On April 29th in Turkey at 8:00 AM local time, Wikipedia went down. The beehive encyclopedia that many are dependent on could not be accessed nationwide, as a government court order led to Internet service providers to block access. This capability of governments to restrict access to the internet, an Invisible Hand we do not see, can edit and censor content online at a top down level.
In response to the issue, local communities began using a local network routing blockchain solution known as the Interplanetary File System (IPFS) to circumvent the government’s restrictions and access Wikipedia. IPFS is a peer-to-peer blockchain distributed globally that can store files or all kinds, including websites. When faced with conflict, local internet users ported their IP addresses to this network and the local internet services provides become secondary.
Adam Smith first spoke of the forces of this proverbial “Invisible Hand” in the context of economics. As information morphs into the newest form of currency, however, the factors that applied to shaping economic markets have traditionally also applied to viewing information online. China builds firewalls to block many websites, Facebook censors posts daily, and users are at the whims governments, internet service providers, and all parties who find themselves along the centralized, redundant, and not publicly-visible information supply chain.
Blockchain technology, where nodes are decentralized around the globe, does not enable the sort of metaphorical erasing that the Invisible Hand very clearly did in Turkey. Rather, blockchain data architectures are peer-to-peer, meaning that the computers interact with one another directly and without reliance on any intermediary parties. Therefore, when an outside actor wants to interfere with a blockchain, they cannot due to the shared computing resources that apply world class cryptography to protect their independence. The true permanence of data or applications runs on top the network.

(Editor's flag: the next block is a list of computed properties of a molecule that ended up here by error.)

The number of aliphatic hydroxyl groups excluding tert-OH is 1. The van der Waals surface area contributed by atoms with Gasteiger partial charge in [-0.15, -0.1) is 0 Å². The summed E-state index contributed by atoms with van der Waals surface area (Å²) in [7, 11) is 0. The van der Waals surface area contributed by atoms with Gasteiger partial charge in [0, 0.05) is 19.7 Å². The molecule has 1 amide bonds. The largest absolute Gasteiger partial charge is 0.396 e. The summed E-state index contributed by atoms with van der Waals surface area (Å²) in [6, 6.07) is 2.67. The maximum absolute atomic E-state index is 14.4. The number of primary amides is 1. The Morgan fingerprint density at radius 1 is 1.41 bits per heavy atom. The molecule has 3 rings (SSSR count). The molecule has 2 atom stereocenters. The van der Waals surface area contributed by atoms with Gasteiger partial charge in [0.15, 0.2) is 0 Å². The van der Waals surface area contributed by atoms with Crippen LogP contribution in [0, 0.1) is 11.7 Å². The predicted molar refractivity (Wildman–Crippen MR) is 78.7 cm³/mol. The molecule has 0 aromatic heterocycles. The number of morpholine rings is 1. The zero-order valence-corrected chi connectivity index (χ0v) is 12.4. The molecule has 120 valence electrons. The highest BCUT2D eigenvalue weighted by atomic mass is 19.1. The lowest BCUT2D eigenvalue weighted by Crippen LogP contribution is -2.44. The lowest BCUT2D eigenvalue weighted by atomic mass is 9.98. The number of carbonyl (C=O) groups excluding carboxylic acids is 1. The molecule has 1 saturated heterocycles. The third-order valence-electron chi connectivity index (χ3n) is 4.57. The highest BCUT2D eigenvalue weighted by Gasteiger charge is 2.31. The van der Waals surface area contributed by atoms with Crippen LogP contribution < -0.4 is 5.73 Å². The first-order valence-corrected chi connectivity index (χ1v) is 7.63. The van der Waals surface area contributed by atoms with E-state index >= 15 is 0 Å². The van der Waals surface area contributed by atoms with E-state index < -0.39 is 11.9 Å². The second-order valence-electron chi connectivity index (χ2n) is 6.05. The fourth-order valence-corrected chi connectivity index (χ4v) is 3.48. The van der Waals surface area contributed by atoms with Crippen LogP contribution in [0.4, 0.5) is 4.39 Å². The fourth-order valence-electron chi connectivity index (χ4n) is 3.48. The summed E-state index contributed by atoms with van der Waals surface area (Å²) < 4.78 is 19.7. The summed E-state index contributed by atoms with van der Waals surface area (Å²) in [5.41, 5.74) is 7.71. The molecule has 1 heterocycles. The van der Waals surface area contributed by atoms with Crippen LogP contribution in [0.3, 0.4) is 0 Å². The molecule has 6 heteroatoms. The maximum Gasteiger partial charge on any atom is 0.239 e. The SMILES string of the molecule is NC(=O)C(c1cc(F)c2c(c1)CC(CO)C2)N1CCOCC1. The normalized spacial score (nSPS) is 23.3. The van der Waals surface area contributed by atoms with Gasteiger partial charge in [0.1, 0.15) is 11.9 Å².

Decentralization of technological architectures more widely, therefore, is actively bringing the Internet itself into the next wave of power structures. No longer can centralized groups decide what information can and cannot be seen. Turkey and the Wikipedia example from recent weeks demonstrate how impactful and imperative the ongoing transition can be.
No longer are we at the whims of the Invisible Hand, and the wizards who operate it. With blockchain and decentralization technologies, there is another option.
Want to learn more about decentralization technologies? Join us for D10e in Israel June 6-7 in Tel Aviv.